A hybrid stream PCRTM-SOLAR model has been proposed for fast and accurate radiative transfer simulation. It calculates the reflected solar (RS) radiances with a fast coarse way and then, with the help of a pre-saved matrix, transforms the results to obtain the desired high accurate RS spectrum. The methodology has been demonstrated with the hybrid stream discrete ordinate (HSDO) radiative transfer (RT) model. The HSDO method calculates the monochromatic radiances using a 4-stream discrete ordinate method, where only a small number of monochromatic radiances are simulated with both 4-stream and a larger N-stream (N ≥ 16) discrete ordinate RT algorithm. The accuracy of the obtained channel radiance is comparable to the result from N-stream moderate resolution atmospheric transmission version 5 (MODTRAN5). The root-mean-square errors are usually less than 5x 10-4 mW/cm2/sr/cm−1. The computational speed is three to four-orders of magnitude faster than the medium speed correlated-k option MODTRAN5. This method is very efficient to simulate thousands of RS spectra under multi-layer clouds/aerosols and solar radiation conditions for climate change study and numerical weather prediction applications.
© 2016 Optical Society of America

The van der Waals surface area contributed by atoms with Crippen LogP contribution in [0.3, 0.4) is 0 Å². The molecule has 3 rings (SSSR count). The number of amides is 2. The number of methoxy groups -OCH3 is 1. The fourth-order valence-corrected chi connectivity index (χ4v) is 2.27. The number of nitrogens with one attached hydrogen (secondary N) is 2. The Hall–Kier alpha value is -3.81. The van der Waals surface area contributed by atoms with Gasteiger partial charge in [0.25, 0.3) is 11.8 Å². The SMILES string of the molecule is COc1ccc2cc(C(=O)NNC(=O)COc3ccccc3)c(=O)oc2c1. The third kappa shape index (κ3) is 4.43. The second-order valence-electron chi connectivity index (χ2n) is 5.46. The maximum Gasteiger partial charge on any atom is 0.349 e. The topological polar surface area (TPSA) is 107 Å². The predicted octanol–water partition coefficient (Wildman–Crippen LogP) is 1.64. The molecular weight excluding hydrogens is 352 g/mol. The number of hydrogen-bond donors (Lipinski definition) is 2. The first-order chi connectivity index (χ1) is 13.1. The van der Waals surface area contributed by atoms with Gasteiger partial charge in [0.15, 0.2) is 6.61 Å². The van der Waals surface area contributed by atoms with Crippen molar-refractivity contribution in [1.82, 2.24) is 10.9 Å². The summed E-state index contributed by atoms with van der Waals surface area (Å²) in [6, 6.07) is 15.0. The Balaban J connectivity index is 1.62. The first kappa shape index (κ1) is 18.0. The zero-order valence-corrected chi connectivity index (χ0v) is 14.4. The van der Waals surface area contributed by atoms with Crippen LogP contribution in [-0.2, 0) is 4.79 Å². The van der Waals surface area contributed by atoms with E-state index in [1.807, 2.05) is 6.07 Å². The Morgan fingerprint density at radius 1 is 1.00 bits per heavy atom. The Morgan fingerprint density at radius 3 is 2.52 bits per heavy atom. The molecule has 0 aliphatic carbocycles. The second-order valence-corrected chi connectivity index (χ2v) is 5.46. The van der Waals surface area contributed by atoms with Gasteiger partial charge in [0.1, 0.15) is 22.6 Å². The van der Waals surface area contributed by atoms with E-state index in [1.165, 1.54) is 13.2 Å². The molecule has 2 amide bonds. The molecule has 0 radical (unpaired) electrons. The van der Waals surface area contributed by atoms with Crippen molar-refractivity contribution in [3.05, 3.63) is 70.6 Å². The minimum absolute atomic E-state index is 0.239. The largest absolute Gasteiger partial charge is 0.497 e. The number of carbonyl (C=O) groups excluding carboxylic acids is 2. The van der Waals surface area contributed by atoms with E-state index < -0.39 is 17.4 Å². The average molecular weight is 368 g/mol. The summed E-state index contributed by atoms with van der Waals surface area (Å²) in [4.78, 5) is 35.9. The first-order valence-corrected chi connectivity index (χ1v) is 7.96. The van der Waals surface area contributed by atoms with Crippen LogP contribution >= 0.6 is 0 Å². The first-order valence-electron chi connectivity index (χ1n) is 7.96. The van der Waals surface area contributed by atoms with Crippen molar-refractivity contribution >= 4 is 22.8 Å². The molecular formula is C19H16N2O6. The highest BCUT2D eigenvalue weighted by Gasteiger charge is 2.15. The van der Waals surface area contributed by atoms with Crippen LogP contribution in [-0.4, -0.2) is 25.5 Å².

To understand the Earth’s climate and climate change, one has to comprehensively understand the radiation emitted from the Sun, solar energy absorbed by the atmospheric constituents and the surface, and the emission of thermal infrared energy from the Earth-Atmosphere system. The Climate Absolute Radiance and Refractivity Observatory (CLARREO) system , which is proposed and developed by NASA, will directly measure the Earth's thermal infrared spectrum (IR), the spectrum of solar radiation reflected by the Earth and its atmosphere (RS), and radio occultation (RO). IR, RS, and RO measurements provide information on the most critical but least understood climate forcings, responses, and feedbacks associated with the vertical distribution of atmospheric temperature and water vapor, broadband reflected and emitted radiative fluxes, cloud properties, surface albedo, and surface skin temperature. Since long-term and global observational RS spectral data with climate quality are not available for now , one has to use observational system simulation experiments (OSSEs) to simulate the RS spectral data for long-term climate investigations [2,3]. The OSSE uses the observed geophysical variables, such as the aerosol and cloud properties, to simulate global RS spectra. The OSSE is a very powerful tool for climate study but it needs at least 10 years of RS spectra to study the climate change [2,3]. The computational burden is so heavy that any current available radiative transfer (RT) algorithm cannot complete the job for all the measured geophysical variables in 10 years. The climate change spectral fingerprinting requires spectra averaged over large-scale space and time, thus the development of a fast and accurate RT model (RTM) is extremely important for both OSSE and climate change fingerprinting study.